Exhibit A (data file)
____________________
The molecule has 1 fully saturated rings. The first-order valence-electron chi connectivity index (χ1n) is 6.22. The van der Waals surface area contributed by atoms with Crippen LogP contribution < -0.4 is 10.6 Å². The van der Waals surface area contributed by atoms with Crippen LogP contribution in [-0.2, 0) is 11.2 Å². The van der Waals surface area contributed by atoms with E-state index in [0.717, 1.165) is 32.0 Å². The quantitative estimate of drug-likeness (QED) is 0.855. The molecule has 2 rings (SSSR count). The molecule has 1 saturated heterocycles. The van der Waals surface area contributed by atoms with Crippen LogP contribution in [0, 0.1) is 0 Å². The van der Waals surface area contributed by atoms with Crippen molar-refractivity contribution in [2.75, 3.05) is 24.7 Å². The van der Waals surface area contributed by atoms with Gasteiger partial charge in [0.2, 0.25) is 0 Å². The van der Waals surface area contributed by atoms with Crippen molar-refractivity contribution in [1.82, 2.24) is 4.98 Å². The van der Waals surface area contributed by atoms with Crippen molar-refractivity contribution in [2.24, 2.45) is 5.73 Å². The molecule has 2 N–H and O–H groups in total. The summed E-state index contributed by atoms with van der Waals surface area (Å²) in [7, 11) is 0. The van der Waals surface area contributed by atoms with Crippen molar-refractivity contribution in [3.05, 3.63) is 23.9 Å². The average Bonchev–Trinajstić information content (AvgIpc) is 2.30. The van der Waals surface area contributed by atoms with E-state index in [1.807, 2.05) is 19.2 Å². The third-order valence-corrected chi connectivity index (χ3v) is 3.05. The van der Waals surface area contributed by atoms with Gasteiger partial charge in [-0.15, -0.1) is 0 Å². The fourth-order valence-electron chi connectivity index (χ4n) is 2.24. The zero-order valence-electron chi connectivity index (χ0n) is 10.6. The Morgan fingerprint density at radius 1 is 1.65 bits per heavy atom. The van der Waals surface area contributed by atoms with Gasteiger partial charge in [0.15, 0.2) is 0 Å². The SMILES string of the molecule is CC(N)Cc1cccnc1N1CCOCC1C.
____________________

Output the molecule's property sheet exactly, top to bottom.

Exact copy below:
The molecule has 1 fully saturated rings. The first-order valence-electron chi connectivity index (χ1n) is 6.22. The van der Waals surface area contributed by atoms with Crippen LogP contribution < -0.4 is 10.6 Å². The van der Waals surface area contributed by atoms with Crippen LogP contribution in [-0.2, 0) is 11.2 Å². The van der Waals surface area contributed by atoms with E-state index in [0.717, 1.165) is 32.0 Å². The quantitative estimate of drug-likeness (QED) is 0.855. The molecule has 2 rings (SSSR count). The molecule has 1 saturated heterocycles. The van der Waals surface area contributed by atoms with Crippen LogP contribution in [0, 0.1) is 0 Å². The van der Waals surface area contributed by atoms with Crippen molar-refractivity contribution in [2.75, 3.05) is 24.7 Å². The van der Waals surface area contributed by atoms with Gasteiger partial charge in [0.2, 0.25) is 0 Å². The van der Waals surface area contributed by atoms with Crippen molar-refractivity contribution in [1.82, 2.24) is 4.98 Å². The van der Waals surface area contributed by atoms with Crippen molar-refractivity contribution in [2.24, 2.45) is 5.73 Å². The molecule has 2 N–H and O–H groups in total. The summed E-state index contributed by atoms with van der Waals surface area (Å²) in [7, 11) is 0. The van der Waals surface area contributed by atoms with Crippen molar-refractivity contribution in [3.05, 3.63) is 23.9 Å². The average Bonchev–Trinajstić information content (AvgIpc) is 2.30. The van der Waals surface area contributed by atoms with E-state index in [1.807, 2.05) is 19.2 Å². The third-order valence-corrected chi connectivity index (χ3v) is 3.05. The van der Waals surface area contributed by atoms with Gasteiger partial charge in [-0.15, -0.1) is 0 Å². The fourth-order valence-electron chi connectivity index (χ4n) is 2.24. The zero-order valence-electron chi connectivity index (χ0n) is 10.6. The Morgan fingerprint density at radius 1 is 1.65 bits per heavy atom. The van der Waals surface area contributed by atoms with Gasteiger partial charge in [0.15, 0.2) is 0 Å². The SMILES string of the molecule is CC(N)Cc1cccnc1N1CCOCC1C.